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Wednesday, January 19, 2011

Check out the BISG Digital Show & Tell

Tomorrow the Book Industry Study Group is presenting a great (and FREE) event.  It is Digital Show & Tell.  Thursday, January 20, 2011 - 3:30 PM to 6:30 PM - Sotheby's Institute of Art, NYC


Only 80 seats available!

THE PLAN:  During NYC Digital Show & Tell attendees will "Speed Date" up and coming projects related to e-books, e-readers, digital books and digital content.

HOW IT WORKS: Eight demonstrators will elevator pitch their innovative digital project to a small section of attendees for 5 minutes, strictly timed. Once time is up, the demonstrators will rotate groups until all attendees have had the chance to view all projects. Once the rotation is complete, another eight demonstrators will take the floor.

When all's said and done, attendees will have "dated" up to 16 exciting new projects!

While it is free, you have to regsiter - do so ASAP BISG Show & Tell Reg Link

Tuesday, January 4, 2011

A Pilfered Post

I saw this on a Tweeted link from Village Books - it is from the site PopEater, this is written by Sarah Crow and is hysterical.

Read Excerpts From Snooki's Book, Prepare to Have Mind Blown

Faulkner, Hemingway and Fitzgerald may be widely acknowledged as America's preeminent literary talents, but none of them have gotten down with The Situation in a hot tub. This is where Nicole "Snooki" Polizzi enters the equation.

The 'Jersey Shore' star's first novel, 'A Shore Thing,' is scheduled for release this week and early buzz has contenders for the National Book Award shaking in their boots.

Snooker's prose encompasses all of the subtlety we've come to expect from the pocket-sized party girl, from the terse descriptions of her lifelong passions to the exquisitely-crafted allegory between her emasculated "juiceheads" and Puccini's tragic heroine in 'La Boheme.'

After the jump, we contrast Snooki's work (courtesy of the New York Post) with the literary greats, whose talents she has not only equaled but clearly surpassed.

On seeing another person, as if for the first time:

Fitzgerald: "Gatsby was overwhelmingly aware of the youth and mystery that wealth imprisons and preserves, of the freshness of many clothes, and of Daisy, gleaming like silver, safe and proud above the hot struggles of the poor."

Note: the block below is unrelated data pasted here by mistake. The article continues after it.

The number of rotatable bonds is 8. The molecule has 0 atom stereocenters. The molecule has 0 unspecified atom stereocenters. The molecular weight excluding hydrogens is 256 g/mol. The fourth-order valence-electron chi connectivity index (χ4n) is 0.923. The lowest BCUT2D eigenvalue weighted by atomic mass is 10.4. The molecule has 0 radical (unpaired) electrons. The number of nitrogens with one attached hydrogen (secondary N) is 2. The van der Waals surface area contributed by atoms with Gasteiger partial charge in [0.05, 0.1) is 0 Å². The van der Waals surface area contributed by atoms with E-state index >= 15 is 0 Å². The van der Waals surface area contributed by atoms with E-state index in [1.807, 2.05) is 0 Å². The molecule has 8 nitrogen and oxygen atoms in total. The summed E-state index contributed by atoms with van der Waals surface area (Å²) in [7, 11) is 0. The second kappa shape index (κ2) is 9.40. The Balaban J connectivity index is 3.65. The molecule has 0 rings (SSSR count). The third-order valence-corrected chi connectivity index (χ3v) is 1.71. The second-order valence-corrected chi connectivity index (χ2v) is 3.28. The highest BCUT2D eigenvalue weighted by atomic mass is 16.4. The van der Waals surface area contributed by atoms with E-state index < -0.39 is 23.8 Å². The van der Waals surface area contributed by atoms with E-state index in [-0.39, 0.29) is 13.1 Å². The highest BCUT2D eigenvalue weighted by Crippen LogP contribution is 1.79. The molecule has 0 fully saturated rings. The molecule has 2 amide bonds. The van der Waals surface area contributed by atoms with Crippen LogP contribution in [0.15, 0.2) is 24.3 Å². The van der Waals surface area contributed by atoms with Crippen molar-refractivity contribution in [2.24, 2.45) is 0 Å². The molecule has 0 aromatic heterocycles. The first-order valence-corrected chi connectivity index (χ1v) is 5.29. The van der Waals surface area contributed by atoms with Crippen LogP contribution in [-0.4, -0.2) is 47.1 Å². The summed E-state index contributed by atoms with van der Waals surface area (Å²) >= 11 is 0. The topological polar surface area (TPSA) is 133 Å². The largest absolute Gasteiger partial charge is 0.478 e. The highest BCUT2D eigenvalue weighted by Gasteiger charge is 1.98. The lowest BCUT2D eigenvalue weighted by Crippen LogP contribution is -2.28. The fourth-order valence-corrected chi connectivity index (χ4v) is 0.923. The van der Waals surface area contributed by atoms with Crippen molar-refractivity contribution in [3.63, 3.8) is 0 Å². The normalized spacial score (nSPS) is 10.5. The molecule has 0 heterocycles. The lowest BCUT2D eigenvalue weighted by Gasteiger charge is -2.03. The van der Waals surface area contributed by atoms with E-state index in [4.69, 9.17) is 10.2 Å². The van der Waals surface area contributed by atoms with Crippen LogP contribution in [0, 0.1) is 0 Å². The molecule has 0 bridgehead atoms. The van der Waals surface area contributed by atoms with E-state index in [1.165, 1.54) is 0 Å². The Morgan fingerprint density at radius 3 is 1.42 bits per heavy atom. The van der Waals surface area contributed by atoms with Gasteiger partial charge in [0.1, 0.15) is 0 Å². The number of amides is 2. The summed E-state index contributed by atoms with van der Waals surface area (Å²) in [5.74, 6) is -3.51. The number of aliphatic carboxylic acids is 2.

Polizzi: "He had an okay body. Not fat at all. And naturally toned abs. She could pour a shot of tequila down his belly and slurp it out of his navel without getting splashed in the face."

On anger:

Hemingway: "His rage began to thin as he exaggerated more and more and spread his scorn and contempt so widely and unjustly that he could no longer believe in it himself."

Polizzi: "Any juicehead will get some nut shrinkage. And bacne. They fly into a 'roid rage, it is a 'road' 'roid rage."

On love:

Steinbeck: "Try to understand men. If you understand each other you will be kind to each other. Knowing a man well never leads to hate and almost always leads to love."

Polizzi: "Yum. Johnny Hulk tasted like fresh gorilla."

On the significance of place:

Didion: "A place belongs forever to whoever claims it hardest, remembers it most obsessively, wrenches it from itself, shapes it, renders it, loves it so radically that he remakes it in his image."

Polizzi: "Gia had never before been in jail. It wasn't nearly as gritty and disgusting as she'd seen on TV prison shows. The Seaside Heights drunk tank -- on a weekday afternoon -- was as clean and quiet as a church."

On the evil that lurks inside:

Faulkner: "There was something terrible in me sometimes at night I could see it grinning at me I could see it through them grinning at me through their faces it's gone now and I'm sick"

Polizzi: "Gia danced around a little, shaking her peaches for show. She shook it hard. Too hard. In the middle of a shimmy, her stomach cramped. A fart slipped out. A loud one. And stinky."